Debugging Tasks

This document offers some helpful guidance to debugging applications on Android.


The Android SDK includes a set of tools to help you debug and profile your applications. Here are some tools that you'll use most often:

Android Debug Bridge (ADB)
Provides various device management capabilities, including moving and syncing files to the emulator, forwarding ports, and running a UNIX shell on the emulator.
Dalvik Debug Monitor Server (DDMS)
A graphical program that supports port forwarding (so you can set up breakpoints in your code in your IDE), screen captures on the emulator, thread and stack information, and many other features. You can also run logcat to retrieve your Log messages.
A graphical viewer that displays trace file data for method calls and times saved by your application, which can help you profile the performance of your application.
Dumps a log of system messages. The messages include a stack trace when the device throws an error, as well as Log messages you've written from your application. To run logcat, execute adb logcat from your Android SDK platform-tools/ directory or, from DDMS, select Device > Run logcat. When using the ADT plugin for Eclipse, you can also view logcat messages by opening the Logcat view, available from Window > Show View > Other > Android > Logcat.

Log is a logging class you can use to print out messages to the logcat. You can read messages in real time if you run logcat on DDMS (covered next). Common logging methods include: v(String, String) (verbose), d(String, String) (debug), i(String, String) (information), w(String, String) (warning) and e(String, String) (error). For example:

Log.i("MyActivity", "MyClass.getView() — get item number " + position);

The logcat will then output something like:

I/MyActivity( 1557): MyClass.getView() — get item number 1

Logcat is also the place to look when debugging a web page in the Android Browser app. See Debugging Web Pages below.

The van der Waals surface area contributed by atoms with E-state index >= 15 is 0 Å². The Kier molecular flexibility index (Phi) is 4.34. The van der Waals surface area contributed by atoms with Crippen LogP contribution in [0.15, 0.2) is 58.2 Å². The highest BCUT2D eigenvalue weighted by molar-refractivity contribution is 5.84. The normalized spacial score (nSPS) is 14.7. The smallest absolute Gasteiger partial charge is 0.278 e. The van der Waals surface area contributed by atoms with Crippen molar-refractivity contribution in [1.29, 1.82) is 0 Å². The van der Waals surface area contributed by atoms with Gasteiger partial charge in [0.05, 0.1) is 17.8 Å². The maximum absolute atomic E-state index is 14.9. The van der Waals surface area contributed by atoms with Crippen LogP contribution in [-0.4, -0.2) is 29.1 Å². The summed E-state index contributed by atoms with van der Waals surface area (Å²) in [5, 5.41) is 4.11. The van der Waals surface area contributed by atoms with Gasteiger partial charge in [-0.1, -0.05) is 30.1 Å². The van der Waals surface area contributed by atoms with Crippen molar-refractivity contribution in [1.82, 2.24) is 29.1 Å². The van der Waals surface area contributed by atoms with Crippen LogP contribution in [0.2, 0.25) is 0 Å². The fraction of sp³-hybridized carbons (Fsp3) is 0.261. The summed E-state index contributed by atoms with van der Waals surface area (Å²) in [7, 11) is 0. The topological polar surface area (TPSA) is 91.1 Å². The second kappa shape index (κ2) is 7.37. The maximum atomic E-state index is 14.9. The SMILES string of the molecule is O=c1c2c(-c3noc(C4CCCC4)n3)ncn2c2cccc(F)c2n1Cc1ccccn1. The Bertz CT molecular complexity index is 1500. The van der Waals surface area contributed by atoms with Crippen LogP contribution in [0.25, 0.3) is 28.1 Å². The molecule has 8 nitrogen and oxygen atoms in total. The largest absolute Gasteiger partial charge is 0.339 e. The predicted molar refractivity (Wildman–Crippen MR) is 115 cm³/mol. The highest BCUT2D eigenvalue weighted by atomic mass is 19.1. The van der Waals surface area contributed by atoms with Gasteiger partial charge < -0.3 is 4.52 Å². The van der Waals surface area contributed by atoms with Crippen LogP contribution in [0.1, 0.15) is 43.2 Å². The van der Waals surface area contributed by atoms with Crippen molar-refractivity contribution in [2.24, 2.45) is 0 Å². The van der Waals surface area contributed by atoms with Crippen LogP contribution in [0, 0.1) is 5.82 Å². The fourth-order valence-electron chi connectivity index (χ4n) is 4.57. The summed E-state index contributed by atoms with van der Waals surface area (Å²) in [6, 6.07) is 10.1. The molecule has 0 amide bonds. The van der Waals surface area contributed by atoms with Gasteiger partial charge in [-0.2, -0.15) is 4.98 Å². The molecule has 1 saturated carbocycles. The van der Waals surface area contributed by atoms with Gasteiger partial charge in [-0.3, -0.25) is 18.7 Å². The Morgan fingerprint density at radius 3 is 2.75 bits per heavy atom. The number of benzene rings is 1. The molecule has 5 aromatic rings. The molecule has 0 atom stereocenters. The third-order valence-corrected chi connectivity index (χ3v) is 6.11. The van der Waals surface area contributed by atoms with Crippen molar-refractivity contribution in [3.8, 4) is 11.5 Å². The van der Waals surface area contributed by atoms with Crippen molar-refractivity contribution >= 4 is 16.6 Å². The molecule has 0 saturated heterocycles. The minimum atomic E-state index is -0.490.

For more information about all the development tools provided with the Android SDK, see the Tools document.

In addition to the above tools, you may also find the following useful for debugging:

Eclipse ADT plugin
The ADT Plugin for Eclipse integrates a number of the Android development tools (ADB, DDMS, logcat output, and other functionality), so that you won't work with them directly but will utilize them through the Eclipse IDE.
Developer Settings in the Dev Tools app
The Dev Tools application included in the emulator system image exposes several settings that provide useful information such as CPU usage and frame rate. See Debugging and Testing with Dev Tools below.

Debugging and Testing with Dev Tools

With the Dev Tools application, you can enable a number of settings on your device that will make it easier to test and debug your applications.

The Dev Tools application is installed by default on all system images included with the SDK, so you can use it with the Android Emulator. If you'd like to install the Dev Tools application on a real development device, you can copy the application from your emulator and then install it on your device using ADB. To copy the application from a running emulator, execute:

adb -e pull /system/app/Development.apk ./Development.apk

This copies the .apk file into the current directory. Then install it on your connected device with:

adb -d install Development.apk

To get started, launch the Dev Tools application and select Development Settings. This will open the Development Settings page with the following options (among others):

Debug app
Lets you select the application to debug. You do not need to set this to attach a debugger, but setting this value has two effects:
  • It will prevent Android from throwing an error if you pause on a breakpoint for a long time while debugging.
  • It will enable you to select the Wait for Debugger option to pause application startup until your debugger attaches (described next).
Wait for debugger